by setting the pre-render option to true in the root layout file and see what happens.
We don't really see a difference in the browser, but if we visit the home page in the source
code new again, we no longer get redirected. If we visit the home page in a regular way,
JavaScript clicks in, reads the language information from the browser, and redirects
me again to the German page. So why are those two issues still open? This one is already four years
old and the work on it hasn't even started yet. You need quite some time to go over all comments.
Making a project available in multiple languages is not just replacing text A with text B.
It can take a lot of effort if you want to do it right.
Auto-detecting the user's preferred language, creating a SEO-friendly output, alternate links,
plural rules, number and date formatting. Do you offer server-side rendering? Is your application
static or serverless or does it run on a node server. You should also do some bundle optimization
at the end to offer your users the best possible experience. That's a short summary of those two
issues. Each decision you make will affect the way how you need to set up the internationalization
library. Inline automatically adapts to your project needs. Remember, we never have touched
any code to set up an IAPN library. We never saw any implementation details. How easy is that?
Apart from this Weldkit integration, Inlang provides also other tools to make internationalization as
effortless as possible. I have published this example to GitHub and now I can open up the
Inlang editor to see my messages appear. I can add Italian as a third language and let AI translate
the message for me. Commit, push, and go back to VS Code. We can pull the changes
and start the dev server again.
Now we have a third language and it renders on screen without touching a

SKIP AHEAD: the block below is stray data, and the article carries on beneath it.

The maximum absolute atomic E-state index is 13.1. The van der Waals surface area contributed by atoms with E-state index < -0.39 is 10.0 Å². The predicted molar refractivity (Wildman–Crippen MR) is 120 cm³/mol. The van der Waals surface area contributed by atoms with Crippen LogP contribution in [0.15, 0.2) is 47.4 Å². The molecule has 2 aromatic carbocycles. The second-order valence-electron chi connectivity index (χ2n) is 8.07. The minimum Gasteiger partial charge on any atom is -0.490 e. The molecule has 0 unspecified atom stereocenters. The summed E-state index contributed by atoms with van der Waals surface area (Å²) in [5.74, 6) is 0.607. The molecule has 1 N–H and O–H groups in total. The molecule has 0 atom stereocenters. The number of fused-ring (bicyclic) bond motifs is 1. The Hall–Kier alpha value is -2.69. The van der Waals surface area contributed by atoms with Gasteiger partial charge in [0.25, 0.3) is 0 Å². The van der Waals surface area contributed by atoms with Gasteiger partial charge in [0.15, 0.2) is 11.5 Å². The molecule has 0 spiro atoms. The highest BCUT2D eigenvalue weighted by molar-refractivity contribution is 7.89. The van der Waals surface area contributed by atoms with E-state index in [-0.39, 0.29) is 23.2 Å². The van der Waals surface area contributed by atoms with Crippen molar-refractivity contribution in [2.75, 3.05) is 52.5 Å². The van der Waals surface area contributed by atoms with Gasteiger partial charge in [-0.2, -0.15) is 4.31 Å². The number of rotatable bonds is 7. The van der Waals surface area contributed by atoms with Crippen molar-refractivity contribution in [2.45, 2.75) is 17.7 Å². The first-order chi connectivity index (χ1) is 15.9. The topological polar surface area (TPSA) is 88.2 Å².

single line of code. Inlang also provides an IDE extension.
Here we forgot to extract some hard-coded string. We can use the
extension to extract it.
Commit, push and reload the editor. The new message shows up and any non-technical
people can edit and translate it. In the background, Inlang uses your Git
repository as a source of truth and synchronizes all changes using commits.
We started with the development of the SDK just a few weeks ago. The base is already here. We try
to automate as many things as possible and add configuration options where it makes sense.
Some things may not be ideal right now. We needed to find some creative ways to deal with some
limitations SvelteKit currently has, but we already have talks with the SvelteKit team
and together we are looking for a solution to make things more simple.
We need your feedback. Try it out and let us know what you think. We are just at the beginning.
Tell us what features do you want to see. This feedback helps us prioritize our development
efforts. In a few months we want to offer the go-to solution when it comes to internationalization in
any Threadkit project. Other meta frameworks like Next.js will follow. All tools I showed you today
are open source and you can use them for free. They also work independently from each other.
If you have an existing project you can try the editor first without refactoring your whole code
base or you could use the SDK also without the other tools. I hope I could give you a quick
overview of Inline and show you how easy it should be to localize a project.
We take the burden off your shoulders and hopefully Recheris is able to make that satisfying
click on both issues.